Vitale II Michele
Vitale Michiel II (also spelled Vital II Michiel) was Doge of Venice from 1156 to 1172.
Vitale Michiel II became Doge at a time when Venice's relations with Byzantium were becoming increasingly strained. At the same time, on account of the growing profitability of mainland Italian markets, Venice was trying to remain on good terms with the Western Emperor, Frederick Barbarossa. But eventually, Venice was to come into conflict with both East and West.
In 1158, much of Northern Italy was in open revolt against Frederick after his crossing of the Alps. In August 1159, the towns of Milan, Crema, Brescia and Piacenza founded the Lombard League with backing from Pope Adrian and the Kingdom of Sicily. On September 1, 1159 Pope Adrian died, and during the enthronement of his elected successor, Alexander III, the papacy was usurped by a supporter of Frederick, Victor IV. The papacy was disputed for the next 18 years, although most of Europe backed Alexander III. Venice also declared for Alexander III, fearing that Frederick would treat Venice in much the same way as the rest of North Italy. Padua, Verona and Ferrara, which were loyal to Frederick, attacked Venice but were easily defeated. Next, Frederick engaged The Patriarch of Aquileia to attack Grado. This attack also failed, and merely resulted in Grado having to pay an annual tribute to Venice - a dozen pigs annually on the Wednesday before Lent. These pigs were chased around the Piazza on the following day by the people of Venice.
Although Frederick Barbarossa would have liked Venice subdued, he had more pressing problems to deal with elsewhere in Italy. For example, he wanted to reclaim Ancona from Byzantium and to continue opposition to Norman Sicily. On these fronts he failed. However, he succeeded in installing another anti-Pope in Rome - Paschal. The Romans fought ferociously to keep Frederick's forces out. St Peter's Basilica was heavily defended and held out for eight days. But eventually the Imperial forces broke in and left the marble pavement of the nave strewn with dead and dying, and the high altar itself stained with blood. On July 30, 1167 anti-Pope Paschal celebrated Mass. Subsequently, Frederick's army was virtually destroyed by pestilence, which most of Europe considered divine retribution for the desecration of St. Peter's. Venice became a founding state of the Greater Lombard League on December 1, 1167.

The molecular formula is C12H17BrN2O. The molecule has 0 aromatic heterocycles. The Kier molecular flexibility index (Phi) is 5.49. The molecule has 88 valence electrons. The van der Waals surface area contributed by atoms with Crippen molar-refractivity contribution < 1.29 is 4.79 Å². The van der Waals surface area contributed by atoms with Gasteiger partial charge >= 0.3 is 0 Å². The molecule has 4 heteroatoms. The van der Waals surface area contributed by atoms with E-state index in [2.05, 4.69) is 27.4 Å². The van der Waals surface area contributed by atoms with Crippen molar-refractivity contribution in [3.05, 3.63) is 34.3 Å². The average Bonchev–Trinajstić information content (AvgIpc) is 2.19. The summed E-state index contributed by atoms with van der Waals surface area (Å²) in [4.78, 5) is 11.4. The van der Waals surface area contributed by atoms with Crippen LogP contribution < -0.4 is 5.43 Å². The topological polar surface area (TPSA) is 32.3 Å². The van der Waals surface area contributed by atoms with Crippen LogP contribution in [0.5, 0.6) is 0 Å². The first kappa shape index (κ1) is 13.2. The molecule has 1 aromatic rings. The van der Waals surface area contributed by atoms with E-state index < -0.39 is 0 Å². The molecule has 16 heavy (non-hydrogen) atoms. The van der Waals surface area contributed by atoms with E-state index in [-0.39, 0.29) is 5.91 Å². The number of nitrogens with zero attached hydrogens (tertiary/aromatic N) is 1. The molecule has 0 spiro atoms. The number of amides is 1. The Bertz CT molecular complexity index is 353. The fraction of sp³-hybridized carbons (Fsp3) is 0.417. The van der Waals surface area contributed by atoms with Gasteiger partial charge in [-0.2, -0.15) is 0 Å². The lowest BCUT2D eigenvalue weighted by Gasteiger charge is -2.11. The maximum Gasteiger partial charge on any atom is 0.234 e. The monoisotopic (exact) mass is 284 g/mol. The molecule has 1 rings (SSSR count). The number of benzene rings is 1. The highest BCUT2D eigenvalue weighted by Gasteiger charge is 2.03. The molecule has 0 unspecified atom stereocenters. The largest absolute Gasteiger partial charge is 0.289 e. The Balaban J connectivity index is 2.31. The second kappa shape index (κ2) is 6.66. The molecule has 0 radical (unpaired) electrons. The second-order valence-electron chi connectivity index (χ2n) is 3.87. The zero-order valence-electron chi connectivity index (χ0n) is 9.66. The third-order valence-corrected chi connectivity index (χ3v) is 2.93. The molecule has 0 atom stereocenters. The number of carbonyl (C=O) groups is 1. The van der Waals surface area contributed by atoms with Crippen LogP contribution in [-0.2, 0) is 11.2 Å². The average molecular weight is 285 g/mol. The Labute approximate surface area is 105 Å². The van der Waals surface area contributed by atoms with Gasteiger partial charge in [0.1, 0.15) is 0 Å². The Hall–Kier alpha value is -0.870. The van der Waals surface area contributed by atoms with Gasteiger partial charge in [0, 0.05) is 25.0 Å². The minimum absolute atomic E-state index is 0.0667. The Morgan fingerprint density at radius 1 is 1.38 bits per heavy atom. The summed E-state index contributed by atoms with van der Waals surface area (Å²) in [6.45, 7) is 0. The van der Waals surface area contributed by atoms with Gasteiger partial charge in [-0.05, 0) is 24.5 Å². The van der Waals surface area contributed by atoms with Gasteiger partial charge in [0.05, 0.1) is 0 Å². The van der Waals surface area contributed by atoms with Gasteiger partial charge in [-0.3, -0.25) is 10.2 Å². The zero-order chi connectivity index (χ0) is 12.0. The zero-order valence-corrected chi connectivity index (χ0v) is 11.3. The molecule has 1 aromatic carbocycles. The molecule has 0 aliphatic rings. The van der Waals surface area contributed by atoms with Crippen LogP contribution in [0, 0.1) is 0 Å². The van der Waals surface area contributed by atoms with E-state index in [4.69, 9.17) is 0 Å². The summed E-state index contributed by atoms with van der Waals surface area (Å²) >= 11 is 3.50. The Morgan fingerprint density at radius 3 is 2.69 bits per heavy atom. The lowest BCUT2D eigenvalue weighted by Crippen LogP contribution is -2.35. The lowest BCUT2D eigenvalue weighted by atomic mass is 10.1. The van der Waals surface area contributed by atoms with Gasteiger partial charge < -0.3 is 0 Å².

At this time there were many Latins in Constantinople enjoying privileges given them by Manuel and earlier Byzantine Emperors. Most of these were Venetians, who were generally regarded as arrogant, and scornful of the Eastern Empire. Manuel began to reduce the privileges of Venice, and to improve the position of her rivals: Pisa, Genoa and Amalfi. Manuel also captured much of the Dalmatian coast from Stephen III of Hungary, which was another irritation to Venice.
Relations with Byzantium deteriorate
In 1171 the Genoese settlement in Constantinople was attacked and largely destroyed. The Byzantine Emperor Manuel Comnenus blamed the Venetians and on March 12, 1171, orders were given for all Venetian citizens on Byzantine territory to be arrested, and their ships and property confiscated. The old alliance between Venice and Byzantium was over. In order to finance a war against the Eastern Empire, the six districts of Venice were founded to tax the Venetian citizens: San Marco, San Polo, Santa Croce, Dorsoduro, Castello and Cannaregio. In September 1171, Doge Vitale Michiel II led an armada of 120 ships out of the Lagoon to attack Byzantium. Venetian ambassadors met Byzantine representatives and agreed a truce, which was a stalling tactic by Manuel. As talks dragged on through the winter, the Venetian fleet waited at Chios. An outbreak of the plague struck down thousands of the Venetians. The Venetian ambassadors then returned empty-handed from Constantinople, their mission had been a total failure.
In May 1172, Doge Vitale Michiel II faced a General Assembly at the Ducal Palace to defend his actions. He had presided over the near total destruction of the Venetian fleet, and was accused of gullibility over falling into the Byzantine trap. He also stood accused of bringing the plague back to the City. The Assembly was against him, and an angry mob gathered outside the Palace. He attempted to flee to the convent of S. Zaccaria over the Ponte della Paglia, but near the Calle della Rasse he was stabbed to death by one of the mob. Venice had not lost a Doge by murder at home for more than 200 years, a fact that caused much soul-searching by the citizens, and led to constitutional reform.
Doge Vitale Michiel II's rule had lasted 16 years. For 15 years of those years, he had led the Most Serene Republic well in a difficult period, balancing Venice between the Western and Eastern Empires. He was married to the daughter of Bohemund of Antioch, Felicita Maria di Boemodo. His son, Nicolo, married the Hungarian princess Maria, daughter of Ladislaus II.
Today there is no monument in Venice to Doge Vitale Michiel II, but until relatively recently there was at least evidence of his downfall. His murderer had been found and executed, and his house destroyed. A decree was then passed that no stone building should ever be built on the site again. Right up to 1948 the decree was followed: pictures and photographs prior to that year show only small and simple wooden buildings on one of the most strategic sites in all Venice.
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